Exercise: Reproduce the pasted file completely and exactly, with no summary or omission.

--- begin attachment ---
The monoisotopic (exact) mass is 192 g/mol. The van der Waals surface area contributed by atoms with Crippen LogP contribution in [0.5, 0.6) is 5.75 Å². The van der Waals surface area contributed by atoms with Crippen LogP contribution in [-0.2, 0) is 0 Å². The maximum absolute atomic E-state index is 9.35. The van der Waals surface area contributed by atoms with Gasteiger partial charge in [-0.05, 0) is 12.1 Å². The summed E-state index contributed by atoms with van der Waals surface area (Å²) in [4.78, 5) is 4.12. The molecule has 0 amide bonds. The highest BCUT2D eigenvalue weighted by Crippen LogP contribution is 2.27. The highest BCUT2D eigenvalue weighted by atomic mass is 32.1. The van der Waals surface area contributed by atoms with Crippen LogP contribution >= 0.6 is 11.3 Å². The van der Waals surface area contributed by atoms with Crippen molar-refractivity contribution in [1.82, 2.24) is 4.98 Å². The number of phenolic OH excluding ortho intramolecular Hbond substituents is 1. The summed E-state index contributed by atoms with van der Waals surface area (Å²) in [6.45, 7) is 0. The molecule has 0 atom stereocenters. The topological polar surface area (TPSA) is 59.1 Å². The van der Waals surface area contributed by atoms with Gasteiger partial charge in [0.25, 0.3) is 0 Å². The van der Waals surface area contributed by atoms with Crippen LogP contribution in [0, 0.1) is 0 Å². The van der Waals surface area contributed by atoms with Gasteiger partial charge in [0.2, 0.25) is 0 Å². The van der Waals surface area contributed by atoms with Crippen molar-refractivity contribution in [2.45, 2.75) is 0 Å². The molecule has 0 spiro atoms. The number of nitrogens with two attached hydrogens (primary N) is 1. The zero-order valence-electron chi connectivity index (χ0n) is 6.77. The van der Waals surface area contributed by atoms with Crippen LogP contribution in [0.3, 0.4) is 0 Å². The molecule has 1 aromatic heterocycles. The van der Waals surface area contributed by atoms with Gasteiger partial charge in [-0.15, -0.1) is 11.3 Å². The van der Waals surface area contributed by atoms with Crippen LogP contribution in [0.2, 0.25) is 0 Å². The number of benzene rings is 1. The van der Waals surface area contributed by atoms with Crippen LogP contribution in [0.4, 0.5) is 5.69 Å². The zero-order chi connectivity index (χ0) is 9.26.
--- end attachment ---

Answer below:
The monoisotopic (exact) mass is 192 g/mol. The van der Waals surface area contributed by atoms with Crippen LogP contribution in [0.5, 0.6) is 5.75 Å². The van der Waals surface area contributed by atoms with Crippen LogP contribution in [-0.2, 0) is 0 Å². The maximum absolute atomic E-state index is 9.35. The van der Waals surface area contributed by atoms with Gasteiger partial charge in [-0.05, 0) is 12.1 Å². The summed E-state index contributed by atoms with van der Waals surface area (Å²) in [4.78, 5) is 4.12. The molecule has 0 amide bonds. The highest BCUT2D eigenvalue weighted by Crippen LogP contribution is 2.27. The highest BCUT2D eigenvalue weighted by atomic mass is 32.1. The van der Waals surface area contributed by atoms with Crippen LogP contribution >= 0.6 is 11.3 Å². The van der Waals surface area contributed by atoms with Crippen molar-refractivity contribution in [1.82, 2.24) is 4.98 Å². The number of phenolic OH excluding ortho intramolecular Hbond substituents is 1. The summed E-state index contributed by atoms with van der Waals surface area (Å²) in [6.45, 7) is 0. The molecule has 0 atom stereocenters. The topological polar surface area (TPSA) is 59.1 Å². The van der Waals surface area contributed by atoms with Gasteiger partial charge in [0.25, 0.3) is 0 Å². The van der Waals surface area contributed by atoms with Crippen LogP contribution in [0, 0.1) is 0 Å². The van der Waals surface area contributed by atoms with Gasteiger partial charge in [0.2, 0.25) is 0 Å². The van der Waals surface area contributed by atoms with Crippen molar-refractivity contribution in [2.45, 2.75) is 0 Å². The molecule has 0 spiro atoms. The number of nitrogens with two attached hydrogens (primary N) is 1. The zero-order valence-electron chi connectivity index (χ0n) is 6.77. The van der Waals surface area contributed by atoms with Crippen LogP contribution in [0.3, 0.4) is 0 Å². The molecule has 1 aromatic heterocycles. The van der Waals surface area contributed by atoms with Gasteiger partial charge in [-0.15, -0.1) is 11.3 Å². The van der Waals surface area contributed by atoms with Crippen LogP contribution in [0.2, 0.25) is 0 Å². The number of benzene rings is 1. The van der Waals surface area contributed by atoms with Crippen LogP contribution in [0.4, 0.5) is 5.69 Å². The zero-order chi connectivity index (χ0) is 9.26.